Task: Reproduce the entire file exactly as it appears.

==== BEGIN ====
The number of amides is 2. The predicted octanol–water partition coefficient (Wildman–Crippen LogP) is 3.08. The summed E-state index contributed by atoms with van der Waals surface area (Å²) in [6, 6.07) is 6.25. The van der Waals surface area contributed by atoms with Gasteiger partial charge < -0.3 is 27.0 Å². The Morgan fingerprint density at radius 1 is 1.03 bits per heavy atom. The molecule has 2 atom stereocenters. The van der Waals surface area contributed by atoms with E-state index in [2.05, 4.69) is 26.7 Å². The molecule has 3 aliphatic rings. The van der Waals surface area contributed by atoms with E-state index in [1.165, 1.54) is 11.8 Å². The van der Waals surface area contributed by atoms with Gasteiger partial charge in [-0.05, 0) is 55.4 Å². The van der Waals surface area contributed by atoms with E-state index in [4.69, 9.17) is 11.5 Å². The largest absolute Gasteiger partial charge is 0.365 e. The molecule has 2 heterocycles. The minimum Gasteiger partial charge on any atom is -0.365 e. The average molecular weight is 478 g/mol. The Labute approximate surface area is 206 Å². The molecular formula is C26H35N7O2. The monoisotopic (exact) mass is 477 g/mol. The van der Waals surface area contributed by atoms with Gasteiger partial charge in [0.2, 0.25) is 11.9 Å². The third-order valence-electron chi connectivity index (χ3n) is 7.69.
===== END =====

The number of amides is 2. The predicted octanol–water partition coefficient (Wildman–Crippen LogP) is 3.08. The summed E-state index contributed by atoms with van der Waals surface area (Å²) in [6, 6.07) is 6.25. The van der Waals surface area contributed by atoms with Gasteiger partial charge < -0.3 is 27.0 Å². The Morgan fingerprint density at radius 1 is 1.03 bits per heavy atom. The molecule has 2 atom stereocenters. The van der Waals surface area contributed by atoms with E-state index in [2.05, 4.69) is 26.7 Å². The molecule has 3 aliphatic rings. The van der Waals surface area contributed by atoms with E-state index in [1.165, 1.54) is 11.8 Å². The van der Waals surface area contributed by atoms with Gasteiger partial charge in [-0.05, 0) is 55.4 Å². The van der Waals surface area contributed by atoms with E-state index in [4.69, 9.17) is 11.5 Å². The largest absolute Gasteiger partial charge is 0.365 e. The molecule has 2 heterocycles. The minimum Gasteiger partial charge on any atom is -0.365 e. The average molecular weight is 478 g/mol. The Labute approximate surface area is 206 Å². The molecular formula is C26H35N7O2. The monoisotopic (exact) mass is 477 g/mol. The van der Waals surface area contributed by atoms with Gasteiger partial charge in [0.2, 0.25) is 11.9 Å². The third-order valence-electron chi connectivity index (χ3n) is 7.69.